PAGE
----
In addition to eyelets, some shoes use buckles. This is not a disadvantage per se, but will certainly make them slightly more difficult to lace up compared to shoe laces that easily slide through buckles. They are also much harder to adjust.

Shoelaces of this type are commonly seen as replacement shoe laces for football and rugby shoes.

Elastic

Cord Laces:

Unlike other laces, elastic cord laces let your feet recuperate at night.

They stretch, especially in warmer temperatures.

They’re commonly mixed in with other shoe laces during the manufacturing process. This makes them difficult to use for certain footwear in addition to reducing their lifespan.

Nearly every casual shoe or running shoe these days comes with them.

Don’t Forget the Aglet

Don’t forget the aglet! This is the base of your shoelace, usually covered with a plastic material.

If you cut the aglet off, you’ll find that the laces start unraveling faster. They are more likely to get tangled as well.

This is because the aglet keeps the shoelaces stiff. Without it, you’ll have 4 loops that will get tangled up and crisscross more easily.

Some shoelace manufacturers actually advise against cutting off the aglet altogether. It’s good to keep it as long as possible.

Also, the aglet is the spot where you can pull out your shoelaces, should you ever need to.

If you’re wondering what the spot is for, you can also find it at the tip of the tongue of a shoe.

Types of shoelace Styles

There are different types of shoelaces, each with its own purpose. It’s essential to know the difference to know what lace to use for what purpose.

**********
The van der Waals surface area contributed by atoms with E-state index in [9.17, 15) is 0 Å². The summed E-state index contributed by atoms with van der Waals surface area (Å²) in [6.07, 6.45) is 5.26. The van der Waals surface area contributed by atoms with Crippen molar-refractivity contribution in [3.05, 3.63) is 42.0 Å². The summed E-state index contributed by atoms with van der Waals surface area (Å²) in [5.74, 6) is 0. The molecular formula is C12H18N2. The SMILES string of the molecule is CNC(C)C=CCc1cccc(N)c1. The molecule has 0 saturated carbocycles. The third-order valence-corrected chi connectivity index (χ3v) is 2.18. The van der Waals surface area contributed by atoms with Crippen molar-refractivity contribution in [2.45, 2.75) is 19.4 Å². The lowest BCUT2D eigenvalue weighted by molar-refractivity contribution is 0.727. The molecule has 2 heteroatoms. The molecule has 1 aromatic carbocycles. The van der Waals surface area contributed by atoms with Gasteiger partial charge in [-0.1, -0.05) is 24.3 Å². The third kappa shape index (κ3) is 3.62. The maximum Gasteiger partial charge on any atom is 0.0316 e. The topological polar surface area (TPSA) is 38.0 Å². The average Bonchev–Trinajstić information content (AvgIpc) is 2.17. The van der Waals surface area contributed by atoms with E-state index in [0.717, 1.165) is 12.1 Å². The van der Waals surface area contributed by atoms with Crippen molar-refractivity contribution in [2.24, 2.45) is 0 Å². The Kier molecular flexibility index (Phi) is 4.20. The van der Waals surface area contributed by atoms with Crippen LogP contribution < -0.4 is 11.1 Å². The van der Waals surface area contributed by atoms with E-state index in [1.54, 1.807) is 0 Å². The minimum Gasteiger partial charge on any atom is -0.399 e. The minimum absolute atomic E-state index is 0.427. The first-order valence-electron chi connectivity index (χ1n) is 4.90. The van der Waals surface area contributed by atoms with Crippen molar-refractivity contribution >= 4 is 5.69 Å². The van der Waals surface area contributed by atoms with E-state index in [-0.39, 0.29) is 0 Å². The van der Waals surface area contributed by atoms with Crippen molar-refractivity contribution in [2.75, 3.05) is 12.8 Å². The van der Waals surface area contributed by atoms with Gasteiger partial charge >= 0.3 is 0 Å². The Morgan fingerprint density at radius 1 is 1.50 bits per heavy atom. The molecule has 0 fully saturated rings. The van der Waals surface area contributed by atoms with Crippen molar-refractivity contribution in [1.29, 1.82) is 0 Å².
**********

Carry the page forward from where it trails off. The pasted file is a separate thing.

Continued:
Bow Ties/Bubble Laces

These are used to make bows along the sides of the shoes. They cable the shoes well, especially for running shoes.

Boa Lacing Cord

This cord is made of high-quality elastic that has a pair of hooks on each end. One side has a lock that can be moved easily. It is used to make a locking bow at the top of the shoes.

Cable Laces

These are thick and heavy shoelaces which are known to be more durable and long lasting. Typically, they are thicker and stronger than the normal ones.

Lace-up Cords

This is the most common type of shoelace. It’s a versatile and comes in a variety of colors. It’s used for securing any of the shoe’s fittings.

Pleat Laces

These are thick, heavier, woven, cord-type shoelaces. They are usually 20 to 22 inches long.

Criss-Cross Lacing

When it comes to Criss-Cross lacing, you will need to tie your shoe just like a normal shoe.

Shape the shoelace so that the right side is over the left side and the left side is over the right side. Repeat this until your foot feels shoelace tight. (This part is pretty much the same as any normal shoe lacing, so we won’t go into details here.)

During criss-cross lacing, you should keep the shoelace pretty loose. Because of that, it’s best to use a thicker shoelace.